Duel between archaeologists over the location of the Hercules-Melqart temple in Cádiz | Culture


The experts only agree on one thing: Julius Caesar cried with emotion when he discovered the statue of Alexander the Great inside the temple of the god Hercules-Melqart, built somewhere in the bay of Cádiz. But on the exact point where that happened, there is no scientific consensus. The thesis presented this week on the possible location of the underwater sanctuary in the Sancti Petri channel, a coastal and intertidal area of ​​the bay between Chiclana de la Frontera and San Fernando, has opened a debate between two groups of researchers. The idea publicly explained on Wednesday by a doctoral student from the University of Seville, Ricardo Belizón, backed by a team of scientists from the University of Seville and the Andalusian Institute of Historical Heritage, collides with the hypothesis held by researchers from the universities of Córdoba and Cádiz, which locate it in the Cerro de los Mártires, an area of ​​the Ministry of Defense in San Fernando 300 meters away from the coastline.

To reach such disparate conclusions, both groups of experts have used the so-called LiDAR technology, which is roughly a remote position measurement system, based on a laser scanning sensor that registers returns against the surface; that is to say, a system that allows to measure the distance between the emission point and an object. With the results obtained, a high-resolution 3D map can thus be produced. Archaeologists, among other professional groups, use it to locate objects under the earth’s surface.

But Antonio Monterroso-Checa, professor in the Area of ​​Archeology at the University of Córdoba and whose study The location of the Melqart shrine in Gadir: contribution of PNOA-LiDAR data sHe maintains that the temple is in San Fernando, he warns that “LiDAR is not a radar. With water, the light emitted by the LiDAR has a mirror effect, it does not pass through, and the computer processing generates a random pixelation as a solution. Radar, on the other hand, is a radio wave that can, in certain frequency bands, pass through surfaces. They are different things ”.

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In other words, the collision with the water from the LiDAR light generates what is called an “artifact”: a bad triangulation of the points and a pixelation in the form of triangles, which can be very heterogeneous. Or what is the same: the data from the University of Seville would be wrong, according to Monterroso-Checa, and under the Santi Petri pipe there would be nothing. The results of that study “which unfortunately is in the media these days”, considers the expert from the University of Córdoba, only shows “an inability to triangulate the light bounced off a sheet of water by a software. Nothing of reality ”.

On the other hand, Milagros Alzaga, head of the Center for Underwater Archeology (CAS) of the Andalusian Institute of Historical Heritage and participant in the possible discovery in Sancti Petri, prefers to remain silent and not enter into cross accusations. Antonio Sáez Romero, professor at the Department of Prehistory and Archeology at the University of Seville, maintains the same position as Alzaga and refers to the data provided in the public presentation this past Wednesday, supported by the Junta de Andalucía and prepared after a scientific presentation last week at the Sapienza University of Rome. In it, the scientists made it clear that after discovering these “aberrations” in the territory – which draw the possible temple, piers, an inland port and a large mass of constructions yet to be defined – they contrasted with the experts of the National Geographic Institute in case it could be a triangulation error, and they ruled it out. However, the remote sensing technicians at the University of Cádiz think just the opposite. For them, the images that appear on the computer screens do not show any construction or any temple under the Santi Petri pipes. In fact, they detail that if they use the visualization programs Arcgis or Global Mapper to interpret the data, the result is negative. There is nothing at all.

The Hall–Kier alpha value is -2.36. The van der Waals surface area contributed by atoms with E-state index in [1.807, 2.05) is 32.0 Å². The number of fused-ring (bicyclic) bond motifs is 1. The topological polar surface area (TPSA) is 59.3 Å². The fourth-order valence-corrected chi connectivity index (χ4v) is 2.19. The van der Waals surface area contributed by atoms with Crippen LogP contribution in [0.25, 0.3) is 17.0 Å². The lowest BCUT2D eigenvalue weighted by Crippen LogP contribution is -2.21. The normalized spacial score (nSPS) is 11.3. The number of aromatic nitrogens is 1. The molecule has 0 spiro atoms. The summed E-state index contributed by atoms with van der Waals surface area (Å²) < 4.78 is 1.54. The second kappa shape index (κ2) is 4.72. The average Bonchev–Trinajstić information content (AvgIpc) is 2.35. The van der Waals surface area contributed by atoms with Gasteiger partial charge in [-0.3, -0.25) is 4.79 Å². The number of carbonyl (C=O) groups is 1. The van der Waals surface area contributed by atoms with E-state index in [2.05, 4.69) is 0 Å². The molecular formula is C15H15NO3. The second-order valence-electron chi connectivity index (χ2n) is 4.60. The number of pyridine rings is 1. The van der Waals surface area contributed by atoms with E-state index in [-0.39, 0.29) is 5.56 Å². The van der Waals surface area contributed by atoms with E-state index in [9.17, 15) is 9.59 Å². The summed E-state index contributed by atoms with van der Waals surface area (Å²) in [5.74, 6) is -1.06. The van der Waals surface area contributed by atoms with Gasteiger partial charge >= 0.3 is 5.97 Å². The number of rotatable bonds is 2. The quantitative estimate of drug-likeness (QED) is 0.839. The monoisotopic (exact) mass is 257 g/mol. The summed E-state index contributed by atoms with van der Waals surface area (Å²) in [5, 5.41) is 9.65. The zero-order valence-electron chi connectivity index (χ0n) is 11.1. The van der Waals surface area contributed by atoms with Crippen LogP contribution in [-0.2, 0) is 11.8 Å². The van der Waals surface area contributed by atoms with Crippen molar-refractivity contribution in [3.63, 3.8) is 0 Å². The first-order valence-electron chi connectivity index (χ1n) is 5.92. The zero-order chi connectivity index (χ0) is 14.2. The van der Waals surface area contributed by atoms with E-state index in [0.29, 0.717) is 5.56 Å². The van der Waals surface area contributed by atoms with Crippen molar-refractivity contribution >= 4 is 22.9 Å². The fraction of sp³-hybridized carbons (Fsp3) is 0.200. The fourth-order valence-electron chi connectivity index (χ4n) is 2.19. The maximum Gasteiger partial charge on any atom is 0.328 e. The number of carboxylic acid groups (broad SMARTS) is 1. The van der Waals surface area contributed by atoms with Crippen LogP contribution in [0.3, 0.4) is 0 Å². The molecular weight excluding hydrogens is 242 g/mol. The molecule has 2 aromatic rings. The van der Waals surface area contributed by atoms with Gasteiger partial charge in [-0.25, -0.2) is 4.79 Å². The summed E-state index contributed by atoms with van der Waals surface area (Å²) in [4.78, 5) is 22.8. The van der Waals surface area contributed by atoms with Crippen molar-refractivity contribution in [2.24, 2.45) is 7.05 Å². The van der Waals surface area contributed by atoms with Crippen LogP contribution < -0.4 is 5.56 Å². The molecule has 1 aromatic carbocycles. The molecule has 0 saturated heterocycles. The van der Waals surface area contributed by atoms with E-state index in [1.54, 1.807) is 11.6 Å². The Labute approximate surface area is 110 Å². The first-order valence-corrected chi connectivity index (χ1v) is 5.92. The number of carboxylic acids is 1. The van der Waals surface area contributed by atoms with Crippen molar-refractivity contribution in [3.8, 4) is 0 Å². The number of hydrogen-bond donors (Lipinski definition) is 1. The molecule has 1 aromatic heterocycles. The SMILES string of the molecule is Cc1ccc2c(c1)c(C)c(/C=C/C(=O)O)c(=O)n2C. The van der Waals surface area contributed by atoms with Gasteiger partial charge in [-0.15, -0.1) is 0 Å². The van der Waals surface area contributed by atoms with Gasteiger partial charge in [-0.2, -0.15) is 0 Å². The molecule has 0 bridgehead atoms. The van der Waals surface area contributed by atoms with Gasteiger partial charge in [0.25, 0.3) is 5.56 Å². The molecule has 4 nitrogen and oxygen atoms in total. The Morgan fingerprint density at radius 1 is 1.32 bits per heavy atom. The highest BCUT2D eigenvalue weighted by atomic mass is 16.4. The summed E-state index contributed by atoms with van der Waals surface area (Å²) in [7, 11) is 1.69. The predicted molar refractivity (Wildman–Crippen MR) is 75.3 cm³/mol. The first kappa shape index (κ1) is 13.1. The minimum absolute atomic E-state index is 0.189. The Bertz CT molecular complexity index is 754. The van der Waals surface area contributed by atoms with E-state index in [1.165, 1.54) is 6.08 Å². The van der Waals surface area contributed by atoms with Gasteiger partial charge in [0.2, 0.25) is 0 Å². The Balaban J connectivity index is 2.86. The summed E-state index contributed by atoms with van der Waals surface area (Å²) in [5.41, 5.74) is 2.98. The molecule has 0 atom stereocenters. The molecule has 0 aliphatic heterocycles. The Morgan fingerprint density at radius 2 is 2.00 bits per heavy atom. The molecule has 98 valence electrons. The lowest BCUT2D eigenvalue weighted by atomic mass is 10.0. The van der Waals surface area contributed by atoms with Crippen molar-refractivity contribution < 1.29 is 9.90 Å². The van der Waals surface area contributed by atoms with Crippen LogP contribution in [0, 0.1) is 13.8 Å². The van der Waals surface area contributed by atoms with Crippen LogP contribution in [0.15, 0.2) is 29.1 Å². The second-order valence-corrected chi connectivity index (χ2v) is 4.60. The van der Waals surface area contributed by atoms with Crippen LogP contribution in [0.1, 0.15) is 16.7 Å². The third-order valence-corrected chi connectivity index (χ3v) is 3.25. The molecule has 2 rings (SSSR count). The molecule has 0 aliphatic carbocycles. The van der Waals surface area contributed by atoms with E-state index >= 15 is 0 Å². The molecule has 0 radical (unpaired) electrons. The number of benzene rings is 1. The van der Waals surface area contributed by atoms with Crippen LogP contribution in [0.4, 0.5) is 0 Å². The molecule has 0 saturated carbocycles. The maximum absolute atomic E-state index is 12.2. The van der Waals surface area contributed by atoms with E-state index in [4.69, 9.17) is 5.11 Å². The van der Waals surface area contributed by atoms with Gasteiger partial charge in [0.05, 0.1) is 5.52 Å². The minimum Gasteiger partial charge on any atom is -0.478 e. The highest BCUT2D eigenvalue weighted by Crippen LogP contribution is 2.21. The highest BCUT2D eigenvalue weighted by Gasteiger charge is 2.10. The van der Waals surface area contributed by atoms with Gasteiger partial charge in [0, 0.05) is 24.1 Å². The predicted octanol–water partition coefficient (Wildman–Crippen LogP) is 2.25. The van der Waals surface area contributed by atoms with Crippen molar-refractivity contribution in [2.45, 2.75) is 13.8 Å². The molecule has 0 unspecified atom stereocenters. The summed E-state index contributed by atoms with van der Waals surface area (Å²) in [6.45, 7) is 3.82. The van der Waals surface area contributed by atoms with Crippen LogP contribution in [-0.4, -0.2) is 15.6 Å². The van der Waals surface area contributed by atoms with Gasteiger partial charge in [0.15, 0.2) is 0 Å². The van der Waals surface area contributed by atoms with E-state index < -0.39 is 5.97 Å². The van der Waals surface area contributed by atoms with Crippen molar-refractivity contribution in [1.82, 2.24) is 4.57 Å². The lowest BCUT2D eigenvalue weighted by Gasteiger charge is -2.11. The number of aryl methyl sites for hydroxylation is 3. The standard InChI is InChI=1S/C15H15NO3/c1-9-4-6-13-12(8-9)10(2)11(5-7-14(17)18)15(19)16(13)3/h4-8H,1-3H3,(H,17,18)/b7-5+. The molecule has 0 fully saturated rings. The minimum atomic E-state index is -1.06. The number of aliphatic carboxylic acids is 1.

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But the defenders of the possibility that the temple is under the pipe maintain that their assumptions are also supported by inquiries combined with historical sources, the map of archaeological finds and several visits to the place. The superposition of all this geopositioned information shows outstanding coincidences, they say, as is the case of the rest of an underwater column – documented years ago – that coincides in its situation with the data reflected in the LiDAR. With all this information and after more than a year of research, the scientists at the University of Seville have been encouraged to present their preliminary results, as hypotheses, which can only be confirmed after campaigns and archaeological surveys that can last for years.

Monterroso-Checa replies, however, that Sancti Petri could never be the place where the temple was built because, due to its rocky bottom, ships that tried to approach it in Ancient times would have needed between six and eight meters more depth to maintain safe browsing. That would have made the temple on the islet directly under the water, something that would not happen in the case of San Fernando, which would always be above this level.

Lázaro Lagóstena, professor of Ancient History at the University of Cádiz, predicted EL PAÍS last March: “Everything is debatable and there will be a great debate. Non-invasive technology will allow us to confirm it soon. The bay of Cádiz is a box of archaeological surprises ”.

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George Holan

George Holan is chief editor at Plainsmen Post and has articles published in many notable publications in the last decade.

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